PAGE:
27 December 2018
Given the time of year, everyone is publishing their opinions on what the future holds. We’re inundated with views into the next year, and ideas about trends and what the future holds. We rarely look back on how effective these predictions are – are they ever accurate? And do they actually help us make any decisions?
I’m interested in constructing forecasts that help us, as business leaders, investors, activists, and so on, make decisions. Forecasts that help you with decision-making need to be well-defined, and one also hopes that over time, we get better with forecasts. As such, I’m interested in the question of how to construct forecasts or predictions that are clear enough to (a) know whether or not we were right at some point, and (b) teach us about the world regardless of whether or not we were right. The first part is useful for obvious reasons: by knowing if the forecast was correct, we can decide who we trust, how often we’re right, and so on. In the second case, a clearly defined hypothesis will help us learn regardless of whether or not it was right because we’ll either know that we were right (and our underlying logic was correct), or that the underlying logic was not correct.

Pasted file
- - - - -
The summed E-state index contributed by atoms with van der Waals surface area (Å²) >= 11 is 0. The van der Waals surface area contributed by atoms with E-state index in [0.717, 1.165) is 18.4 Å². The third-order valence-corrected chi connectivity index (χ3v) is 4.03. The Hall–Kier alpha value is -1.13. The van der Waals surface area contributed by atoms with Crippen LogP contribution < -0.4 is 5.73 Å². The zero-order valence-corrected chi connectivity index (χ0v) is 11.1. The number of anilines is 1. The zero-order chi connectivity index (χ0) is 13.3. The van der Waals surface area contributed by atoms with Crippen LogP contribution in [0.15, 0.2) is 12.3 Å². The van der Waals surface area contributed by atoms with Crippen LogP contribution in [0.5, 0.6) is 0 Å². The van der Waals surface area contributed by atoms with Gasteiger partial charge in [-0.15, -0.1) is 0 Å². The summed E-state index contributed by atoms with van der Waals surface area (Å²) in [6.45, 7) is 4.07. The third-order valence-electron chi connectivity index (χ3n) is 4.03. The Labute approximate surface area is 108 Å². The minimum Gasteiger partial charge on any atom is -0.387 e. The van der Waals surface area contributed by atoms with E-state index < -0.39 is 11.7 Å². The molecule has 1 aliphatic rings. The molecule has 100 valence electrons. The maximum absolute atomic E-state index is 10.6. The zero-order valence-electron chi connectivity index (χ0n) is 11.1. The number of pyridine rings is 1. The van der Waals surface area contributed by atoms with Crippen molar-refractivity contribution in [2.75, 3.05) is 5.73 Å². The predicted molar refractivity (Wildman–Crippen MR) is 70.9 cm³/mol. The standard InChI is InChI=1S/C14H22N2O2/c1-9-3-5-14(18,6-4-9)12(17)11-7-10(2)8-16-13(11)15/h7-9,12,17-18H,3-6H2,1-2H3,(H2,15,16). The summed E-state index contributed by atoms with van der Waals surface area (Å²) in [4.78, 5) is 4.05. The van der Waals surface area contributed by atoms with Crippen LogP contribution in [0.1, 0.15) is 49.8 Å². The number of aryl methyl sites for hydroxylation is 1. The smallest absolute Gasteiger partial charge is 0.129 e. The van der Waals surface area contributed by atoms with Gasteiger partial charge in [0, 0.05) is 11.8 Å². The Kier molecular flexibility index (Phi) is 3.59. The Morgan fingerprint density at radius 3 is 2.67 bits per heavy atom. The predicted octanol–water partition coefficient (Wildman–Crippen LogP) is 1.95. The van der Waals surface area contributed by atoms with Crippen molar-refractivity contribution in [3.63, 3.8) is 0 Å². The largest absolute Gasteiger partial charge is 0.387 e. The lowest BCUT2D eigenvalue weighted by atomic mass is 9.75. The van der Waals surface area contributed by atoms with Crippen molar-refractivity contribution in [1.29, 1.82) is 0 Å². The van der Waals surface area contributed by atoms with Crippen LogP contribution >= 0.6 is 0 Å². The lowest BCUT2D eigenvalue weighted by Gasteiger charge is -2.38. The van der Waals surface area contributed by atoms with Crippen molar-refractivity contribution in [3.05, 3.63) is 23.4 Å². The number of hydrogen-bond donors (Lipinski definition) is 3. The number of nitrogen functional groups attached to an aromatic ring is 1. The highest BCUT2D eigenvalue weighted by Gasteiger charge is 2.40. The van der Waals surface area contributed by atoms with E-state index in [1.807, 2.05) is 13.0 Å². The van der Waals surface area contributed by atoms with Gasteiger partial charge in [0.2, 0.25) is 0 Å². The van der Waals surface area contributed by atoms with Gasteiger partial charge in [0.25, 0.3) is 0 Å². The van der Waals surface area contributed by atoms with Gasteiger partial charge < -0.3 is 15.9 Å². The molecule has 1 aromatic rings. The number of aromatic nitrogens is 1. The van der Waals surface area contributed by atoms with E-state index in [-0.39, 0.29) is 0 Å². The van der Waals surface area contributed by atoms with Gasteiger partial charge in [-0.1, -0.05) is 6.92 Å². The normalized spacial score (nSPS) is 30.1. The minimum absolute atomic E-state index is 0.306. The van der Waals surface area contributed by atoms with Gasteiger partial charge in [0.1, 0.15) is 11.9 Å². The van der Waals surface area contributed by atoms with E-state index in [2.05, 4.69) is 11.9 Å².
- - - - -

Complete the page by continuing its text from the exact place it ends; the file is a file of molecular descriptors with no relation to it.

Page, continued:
Please note that I use the term “forecast” and “prediction” interchangeably here.
A forecast has to meet a few criteria to be well-defined and useful1. First, it needs to have a concrete outcome. In other words, the outcome needs to be something that, were it to take place, will not be up for debate depending on who you ask or how you define the situation. This is much easier said than done – in fact, most forecasts and predictions in the popular press tend to be so vague that it’s unclear when they will actually be achieved, or if they’ll be achieved at all.